The following contains spoilers for A New Hope, The Force Awakens and The Last Jedi.
George Lucas understood the difficulties of adding extra chapters to a fairytale better than most.
When Star Wars became a pop-cultural tidal wave in 1977, he had to pivot from his initial fear that he’d created a ramshackle disaster (a suspicion shared by everyone from crewmembers to heads at 20th Century Fox) to the realization that he’d have to continue the saga he’d managed to establish.
Star Wars, later titled A New Hope, ended on a note of triumph: the Death Star in bits, the Empire on the back foot, and the heroes (apart from Chewie) the proud owners of shiny medals. All seemed right with the universe. But then, of course, Lucas was required to complicate the story in The Empire Strikes Back, before rounding the whole thing off with Return Of The Jedi.
Fans were often divided over the relative merits of that last chapter, but it at least spoke to the optimistic tone Lucas had established in the first Star Wars: the space fascists defeated, our heroes danced happily around a campfire on the forest moon of Endor.
The awkward reality is, though, that continuing stories is tough; the longer a storyteller follows a character’s journey, the more likely they’ll have to confront gloomy realities of life – ageing, illness, death, and all those other things we generally prefer to avoid thinking about too much.
This partly explains the current run of Star Wars movies, beginning with The Force Awakens, have a somewhat bittersweet flavor to them. While it was fun to see new protagonists Rey and Finn take their first steps into a larger world, The Force Awakens also brought with it a distinct note of tragedy. We met an older, more subdued Leia and Han, whose one major scene together was dominated by talk of the sociopathic son they’d inadvertently raised, Kylo Ren.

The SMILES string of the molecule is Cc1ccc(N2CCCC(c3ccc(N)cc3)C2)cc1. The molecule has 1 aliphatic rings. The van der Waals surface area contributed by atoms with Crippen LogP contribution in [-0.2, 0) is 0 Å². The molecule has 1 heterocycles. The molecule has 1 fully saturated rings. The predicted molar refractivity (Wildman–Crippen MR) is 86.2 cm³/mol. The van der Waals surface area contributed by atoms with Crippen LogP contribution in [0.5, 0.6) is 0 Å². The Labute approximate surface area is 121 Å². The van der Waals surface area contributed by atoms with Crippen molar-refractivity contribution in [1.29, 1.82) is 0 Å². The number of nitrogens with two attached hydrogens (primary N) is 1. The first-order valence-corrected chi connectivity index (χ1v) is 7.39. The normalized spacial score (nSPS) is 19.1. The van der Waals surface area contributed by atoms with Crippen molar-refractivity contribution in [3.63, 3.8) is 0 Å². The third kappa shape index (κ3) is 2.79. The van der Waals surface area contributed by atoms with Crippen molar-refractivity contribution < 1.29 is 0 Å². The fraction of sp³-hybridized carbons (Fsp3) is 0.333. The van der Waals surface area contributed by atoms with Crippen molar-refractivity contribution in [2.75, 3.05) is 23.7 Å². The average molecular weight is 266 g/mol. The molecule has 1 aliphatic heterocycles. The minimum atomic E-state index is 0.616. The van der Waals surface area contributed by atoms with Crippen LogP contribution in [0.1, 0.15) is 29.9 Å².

In the original trilogy, Leia was the gutsy princess with the cool hair and the sharp tongue. Han was the smuggler-gunslinger who shot first and asked questions later. By The Force Awakens, they’ve become the jaded, vaguely haunted parents from We Need To Talk About Kevin.
Later events only added to the gloom: Han’s cruel and abrupt death at the hands of his own son. The realization that Luke Skywalker has quietly morphed from idealistic Jedi master to bearded, an embittered hermit who lives on the edge of a cliff.
The makers behind the sequel trilogy are clearly keen to explore the later years of legacy Star Wars characters, yet the fates they’ve created for them have been less than cheery. Luke Skywalker got to do some heroic stuff at the end of The Last Jedi, but he still essentially died from exhaustion, alone, sitting on a rock. Even Leia, who thankfully lived to see The Last Jedi‘s end credits, was portrayed as a beleaguered, tragic figure: chased across the galaxy, blasted out into space, and forced to watch as her fellow rebels were cut down one by one.
With all this in mind, we’re a bit nervous about what the future might bring for Lando Calrissian. Billy Dee Williams will be reprising his role as the smuggler and card sharp in JJ Abrams’ Episode IX – a part Williams last inhabited on the big screen way back in 1983’s Return Of The Jedi.